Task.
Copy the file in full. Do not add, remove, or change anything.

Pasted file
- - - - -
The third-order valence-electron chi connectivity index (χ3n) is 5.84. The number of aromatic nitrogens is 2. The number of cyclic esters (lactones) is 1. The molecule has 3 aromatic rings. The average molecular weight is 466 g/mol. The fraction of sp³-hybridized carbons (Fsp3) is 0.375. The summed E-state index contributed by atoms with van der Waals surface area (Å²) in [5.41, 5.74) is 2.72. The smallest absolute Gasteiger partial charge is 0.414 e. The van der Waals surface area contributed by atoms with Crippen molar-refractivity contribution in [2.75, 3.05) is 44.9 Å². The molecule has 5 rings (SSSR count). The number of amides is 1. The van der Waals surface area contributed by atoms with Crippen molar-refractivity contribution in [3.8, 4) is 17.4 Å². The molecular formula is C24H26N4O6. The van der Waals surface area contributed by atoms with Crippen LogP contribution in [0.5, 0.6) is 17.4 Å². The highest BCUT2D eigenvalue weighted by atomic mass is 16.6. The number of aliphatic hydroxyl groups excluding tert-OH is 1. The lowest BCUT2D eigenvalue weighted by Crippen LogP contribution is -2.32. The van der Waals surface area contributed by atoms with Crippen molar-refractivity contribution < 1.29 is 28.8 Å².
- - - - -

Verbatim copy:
The third-order valence-electron chi connectivity index (χ3n) is 5.84. The number of aromatic nitrogens is 2. The number of cyclic esters (lactones) is 1. The molecule has 3 aromatic rings. The average molecular weight is 466 g/mol. The fraction of sp³-hybridized carbons (Fsp3) is 0.375. The summed E-state index contributed by atoms with van der Waals surface area (Å²) in [5.41, 5.74) is 2.72. The smallest absolute Gasteiger partial charge is 0.414 e. The van der Waals surface area contributed by atoms with Crippen molar-refractivity contribution in [2.75, 3.05) is 44.9 Å². The molecule has 5 rings (SSSR count). The number of amides is 1. The van der Waals surface area contributed by atoms with Crippen molar-refractivity contribution in [3.8, 4) is 17.4 Å². The molecular formula is C24H26N4O6. The van der Waals surface area contributed by atoms with Crippen LogP contribution in [0.5, 0.6) is 17.4 Å². The highest BCUT2D eigenvalue weighted by atomic mass is 16.6. The number of aliphatic hydroxyl groups excluding tert-OH is 1. The lowest BCUT2D eigenvalue weighted by Crippen LogP contribution is -2.32. The van der Waals surface area contributed by atoms with Crippen molar-refractivity contribution < 1.29 is 28.8 Å².